There's a commercial running right now (I forget what it's for), that starts with a little girl proudly placing her Fifth-place karate trophy on the mantle. Implicit in the ad is the fact that the child has made an achievement worthy of pride, but also that she has further goals worth striving for. I find that to be a much more healthy and reality-based way to raise a kid.

I suspect that many of the Professor's potential students never saw a trophy they couldn't win by showing up.

Janiece Murphy said...

Nathan, you make a good point.

There's a reason the intellectual achievement in this country is on a downward slide - the self-important illiterates are the only one who give a rat's ass if show up or not. The rest of the world is more interested in achievement and results.

I keep telling the SmartBoy - there's always going to be someone smarter than you. But that doesn't mean you can't continue to learn and contribute in the way gives you a sense of joy and fulfillment.

Ah, reality, how I love thee!

Wendy said...

Sent a note to my brother, hopefully he can give you a prospective from a practicing college professor perch.

...and you know he'll have comments!!

WendyB_09

Janiece Murphy said...

Wendy, we're always happy to hear from Dr. Phil when he drops by.

vince said...

You would think people could read a course description, but apparently they can't. And yeah, metaphysics in philosophy has a very specific definition, and bookstores and many others haven't a clue, or a clue about how to get a clue, about the actual definition.

I don't have a problem with research being done to determine if ESP exists as long as the studies are rigorous and take into account how difficult it can be to catch charlatans practicing their trade.

In high school, I was fascinated by the studies of J.B. Rhine, and even performed some experiments myself. But as I did more research trying to understand what Rhine was doing, I came to understand how easy it would be for information to be passed from the subject to the researcher, even when there was no intent to do so. That and the lack of anyone to independently reproduce the results of experiments took the shine off my fascination.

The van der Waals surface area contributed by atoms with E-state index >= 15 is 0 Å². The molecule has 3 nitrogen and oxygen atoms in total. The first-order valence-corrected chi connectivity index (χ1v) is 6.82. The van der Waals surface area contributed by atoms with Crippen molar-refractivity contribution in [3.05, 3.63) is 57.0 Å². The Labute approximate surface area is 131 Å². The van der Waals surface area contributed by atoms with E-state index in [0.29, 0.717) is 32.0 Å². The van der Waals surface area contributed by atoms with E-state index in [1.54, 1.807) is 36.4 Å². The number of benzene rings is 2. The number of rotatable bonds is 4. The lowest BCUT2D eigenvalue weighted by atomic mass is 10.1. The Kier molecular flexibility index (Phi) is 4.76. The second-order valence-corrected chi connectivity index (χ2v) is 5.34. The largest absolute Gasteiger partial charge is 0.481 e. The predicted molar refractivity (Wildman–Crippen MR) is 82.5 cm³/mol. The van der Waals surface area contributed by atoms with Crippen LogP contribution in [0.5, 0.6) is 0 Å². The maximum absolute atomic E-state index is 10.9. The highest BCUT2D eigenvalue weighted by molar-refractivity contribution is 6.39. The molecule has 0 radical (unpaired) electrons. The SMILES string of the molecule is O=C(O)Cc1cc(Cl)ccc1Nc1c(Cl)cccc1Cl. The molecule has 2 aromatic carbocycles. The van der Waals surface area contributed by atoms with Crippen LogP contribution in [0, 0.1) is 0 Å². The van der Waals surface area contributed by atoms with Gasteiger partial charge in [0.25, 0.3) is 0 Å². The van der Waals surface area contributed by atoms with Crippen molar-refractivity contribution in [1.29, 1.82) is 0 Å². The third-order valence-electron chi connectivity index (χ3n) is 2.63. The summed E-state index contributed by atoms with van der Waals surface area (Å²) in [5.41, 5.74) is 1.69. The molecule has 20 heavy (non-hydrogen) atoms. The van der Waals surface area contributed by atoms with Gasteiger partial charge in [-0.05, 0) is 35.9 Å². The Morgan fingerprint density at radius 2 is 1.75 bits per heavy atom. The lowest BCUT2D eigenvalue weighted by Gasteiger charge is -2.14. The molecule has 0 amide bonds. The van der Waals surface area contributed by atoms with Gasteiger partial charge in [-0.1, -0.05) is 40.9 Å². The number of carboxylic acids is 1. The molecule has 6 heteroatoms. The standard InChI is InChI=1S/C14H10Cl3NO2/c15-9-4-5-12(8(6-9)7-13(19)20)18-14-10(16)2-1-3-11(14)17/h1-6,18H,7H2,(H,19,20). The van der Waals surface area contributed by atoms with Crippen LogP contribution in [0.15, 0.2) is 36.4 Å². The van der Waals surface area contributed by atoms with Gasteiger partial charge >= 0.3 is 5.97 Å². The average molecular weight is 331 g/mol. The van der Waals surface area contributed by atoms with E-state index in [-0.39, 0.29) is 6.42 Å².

Since then, I haven't read anything that would present what I would consider rigorous evidence that ESP exists. Because of this, I doubt that it does. Lack of evidence is not, ipso facto, proof of nonexistence. But if you put forth an affirmative claim, the onus is on you to present credible evidence of proof. If you can't, you should quit making the claim.

And "I know it's true even if I can't prove it's true" may work for some, but not for me.

Janiece Murphy said...

Vince, you really need to get out of brain when you don't have permission to root around in there.

Just sayin'.

:-D

The Mechanicky Gal said...

Huh. If I saw Metaphysics in a college catalog I wouldn't take it just because I would think it some kind of earth-shoe wearin', patchouli-smellin', hippie-dress wearin' type people would be in there and I would, by necessity, have to be offensive.
It's a skill.

MWT said...

Heh, evolutionary biology courses have to put up disclaimers like that about creationism, too.

Also, by the same token, self-important skeptics have a tendency to invade paranormal-interest communities and be annoying there, too. It goes both ways.

I don't consider parapsychology to be a pseudoscience. The people studying it seem to be trying to do it like any other science, as far as I can tell, but I haven't really looked into it much. What little I've seen has suggested to me that they are unlikely to advance, because they're studying the wrong things. (And therefore, I haven't felt inclined to look into it further.)

And "I know it's true even if I can't prove it's true" may work for some, but not for me.

It doesn't work for me either. Unfortunately, sentiments like Amundson's tend to turn people away from wanting to have anything to do with scientific studies of what they can do.

Steve Buchheit said...

I actually took those metaphysics courses in college (well, one of each). The one dealing with the Border's definition was about what to look out for and how to debunk. It's come in handy.

As for the Evolution, my wife teaches college-level biology. Every semester it's a tense week around those lectures.